It doesn’t come much more magical and fantastical than Lewis Carroll’s Alice’s Adventures in Wonderland and Through the Looking Glass.
With a storyline packed with as much imagination as a late 1960’s Beatles track, it is no surprise that this iconic fairytale made its way to the stage. ‘Wonderland’ is an enchanting musical adaptation Lewis Carroll’s famous story and it will touch down at the Millennium Forum later this month as part of the UK tour.
Having captivated audiences throughout the world since debuting in Tampa, Florida in 2009, the multi Grammy, Tony and Drama Desk Award nominated production will run from Tuesday 21st to Saturday 25th March.
Wonderland features a star studded cast including Wendi Peters, best known for her role as the vivacious Cilla Battersby in Coronation Street, as the Queen of Hearts and West End legend Dave Willetts as the White Rabbit.
Dave Willetts life story is the stuff of fairytales too, and in particular, how he made his big break in theatre. “I was a very late starter in professional theatre” he told me when we caught up with him this week.
“I actually didn’t start until I was about 34 in fact. I used to be a manager for an engineering company and travel the world to sort out the company’s problems but it was always kind of the sticky end of the lollipop type of job. Whenever there was a problem I had to go and sort it out, so no-one was really ever that pleased to see me” he says with a laugh.
“But like a lot of people in this business, my relaxation, my hobby was to be involved in the world of amateaur damatics and I did that for many years.
“I did a show called ‘Charlie and Algernon’ which received some very good reviews and the artistic director of the local theatre, which was the Belgrade Theatre in Coventry, came to see the show and then gave me a chance to audition for their forthcoming production of Annie. Low and behold, he offered me the role of third flunky from the left in the chorus.
“I gave up my company car, my Bupa membership and said goodbye to my secretary on the Friday afternoon and started rehearsals in a dingy church hall on the Monday morning.
“Myself and my wife bought two second hand bikes and my wife took on a job as a waitress. My two girls were very small at the time so it was like a joint adventure for us. We gave ourselves three years, but after 12 months I was playing Jean Valjean in Les Misérables on the West End. Then I went straight into performing as the phantom in the Phantom on the West End. Instead of traveling the world as an engineer, I started to travel the word as a performer. It’s been a great adventure for the past 30 years now.”
The 64 year old Brummie has held the most coveted roles in musical theatre and performed in some of the most iconic theatres throughout the world. Just a slight career change then for the West End legend, but it’s a career change that he insists is open to anyone. “There’s no magic wand in this business and there’s no rhyme or reason why some people get a role and others don’t” he said.
“But the only thing I can say is that if you are interested in going into the theatre, then a good route to gain experience is the world of amateaur dramatics.
“It gets you used to performing. It also gets you used to performing in-front of an audience. It can teach you the tricks of the trade, it can teach you what to do and more importantly what not to do. Keep your eyes and ears open, work hard and train hard, and put yourself in as many positions as possible to be involved in theatre.”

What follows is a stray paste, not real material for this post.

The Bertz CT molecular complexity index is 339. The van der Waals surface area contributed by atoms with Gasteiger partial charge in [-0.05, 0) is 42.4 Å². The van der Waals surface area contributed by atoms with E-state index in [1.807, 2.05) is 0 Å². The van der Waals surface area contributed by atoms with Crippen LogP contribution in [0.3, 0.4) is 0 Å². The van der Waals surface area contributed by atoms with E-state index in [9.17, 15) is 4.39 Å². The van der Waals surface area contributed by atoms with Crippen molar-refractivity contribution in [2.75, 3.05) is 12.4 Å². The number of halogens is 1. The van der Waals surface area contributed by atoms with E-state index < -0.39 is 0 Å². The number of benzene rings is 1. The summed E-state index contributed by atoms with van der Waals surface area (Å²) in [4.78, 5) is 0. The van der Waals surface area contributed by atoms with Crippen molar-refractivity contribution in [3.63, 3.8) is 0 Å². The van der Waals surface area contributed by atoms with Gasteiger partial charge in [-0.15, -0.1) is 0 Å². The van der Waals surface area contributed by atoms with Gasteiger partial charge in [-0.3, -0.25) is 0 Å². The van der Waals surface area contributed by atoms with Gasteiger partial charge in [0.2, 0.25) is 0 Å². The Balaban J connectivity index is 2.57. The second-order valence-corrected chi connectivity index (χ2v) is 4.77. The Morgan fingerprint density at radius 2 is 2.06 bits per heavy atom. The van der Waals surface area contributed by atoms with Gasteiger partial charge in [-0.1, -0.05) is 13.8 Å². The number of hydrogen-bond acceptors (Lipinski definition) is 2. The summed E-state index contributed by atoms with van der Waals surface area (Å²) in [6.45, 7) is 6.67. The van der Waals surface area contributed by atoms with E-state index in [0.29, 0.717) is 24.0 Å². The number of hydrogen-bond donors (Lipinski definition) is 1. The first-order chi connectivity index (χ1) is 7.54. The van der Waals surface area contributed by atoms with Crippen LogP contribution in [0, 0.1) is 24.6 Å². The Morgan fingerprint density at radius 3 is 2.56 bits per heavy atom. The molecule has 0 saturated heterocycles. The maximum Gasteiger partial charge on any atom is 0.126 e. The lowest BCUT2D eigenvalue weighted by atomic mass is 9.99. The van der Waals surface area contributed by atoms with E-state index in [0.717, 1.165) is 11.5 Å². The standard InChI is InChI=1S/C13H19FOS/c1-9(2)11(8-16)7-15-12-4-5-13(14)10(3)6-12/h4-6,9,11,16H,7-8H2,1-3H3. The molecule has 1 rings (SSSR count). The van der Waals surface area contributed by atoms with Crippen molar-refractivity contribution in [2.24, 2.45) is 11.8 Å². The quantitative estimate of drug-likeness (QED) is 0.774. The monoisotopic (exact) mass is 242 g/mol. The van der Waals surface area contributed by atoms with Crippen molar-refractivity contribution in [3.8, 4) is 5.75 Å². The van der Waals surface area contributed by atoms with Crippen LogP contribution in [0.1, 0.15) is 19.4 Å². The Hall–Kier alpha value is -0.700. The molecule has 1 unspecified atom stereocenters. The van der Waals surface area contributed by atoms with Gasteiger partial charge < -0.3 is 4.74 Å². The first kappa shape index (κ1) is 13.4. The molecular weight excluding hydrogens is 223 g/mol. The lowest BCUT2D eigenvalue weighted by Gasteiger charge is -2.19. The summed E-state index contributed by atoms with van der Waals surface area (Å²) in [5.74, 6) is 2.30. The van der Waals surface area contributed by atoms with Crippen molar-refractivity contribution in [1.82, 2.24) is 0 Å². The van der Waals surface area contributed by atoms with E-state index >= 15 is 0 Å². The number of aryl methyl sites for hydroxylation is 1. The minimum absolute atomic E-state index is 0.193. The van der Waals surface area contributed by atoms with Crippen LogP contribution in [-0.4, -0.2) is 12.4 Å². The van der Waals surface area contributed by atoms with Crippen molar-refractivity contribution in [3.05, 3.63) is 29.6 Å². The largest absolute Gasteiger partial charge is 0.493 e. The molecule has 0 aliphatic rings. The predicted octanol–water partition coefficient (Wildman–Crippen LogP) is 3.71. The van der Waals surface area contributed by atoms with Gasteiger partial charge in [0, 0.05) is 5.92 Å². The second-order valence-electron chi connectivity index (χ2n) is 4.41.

Since opening in Edinburgh at the end of January, Wonderland has been entertaining audiences right across the UK and is leaving a trail of excitement and enjoyment in its wake. “The tour is going really well and the audiences are loving it” Dave said.
“We have had some great reactions so far. It’s a fantastic evening’s entertainment with great songs, great dancing, a great set, great costumes and great singing. It’s all that you could want from a show.”
“The role is great fun too. I’ve never played an animal before, I have played everything from God to a rabbit now” he laughs.
“It’s all in the body language with this character, there are no funny voices. It is how you would expect the Wonderland characters to be. We’re all in perfect costumes and all the characters are there in the show and it’s my job as the White Rabbit to link between Wonderland and the real world.
“When you get to a certain age in this business, the roles become a little thin on the ground. However, the roles that are there are really good roles because they tend to involve more acting than singing. I’ve always thought with musicals, it’s about 30 percent singing and 70 percent acting because even when the song comes in you still have to act it.
“The song takes the spoken word to another level. The words and the lyrics of the song are an extension to the dialogue of the script and that’s what I love about my role when I do sing songs, it is just an extension of my character.”
And Dave feels that local audiences are in for a treat. “They’ll absolutely love it” Dave said with sincerity, and it’s obviously a production he feels proud to be part of.
“I’ve been to Derry on two or three occasions and the audiences have always been fantastic. They’ll be able to come along to show, sit there for two hours and experience this fantastic music and this fantastic story. There's laughs and there’s moments where you just go ‘awww’. There’s everything in it and from my experience of Derry audiences, they’re going to love it.”
You can see Dave as the White Rabbit when Wonderland comes to town from Tuesday 21st March with tickets from £16.50.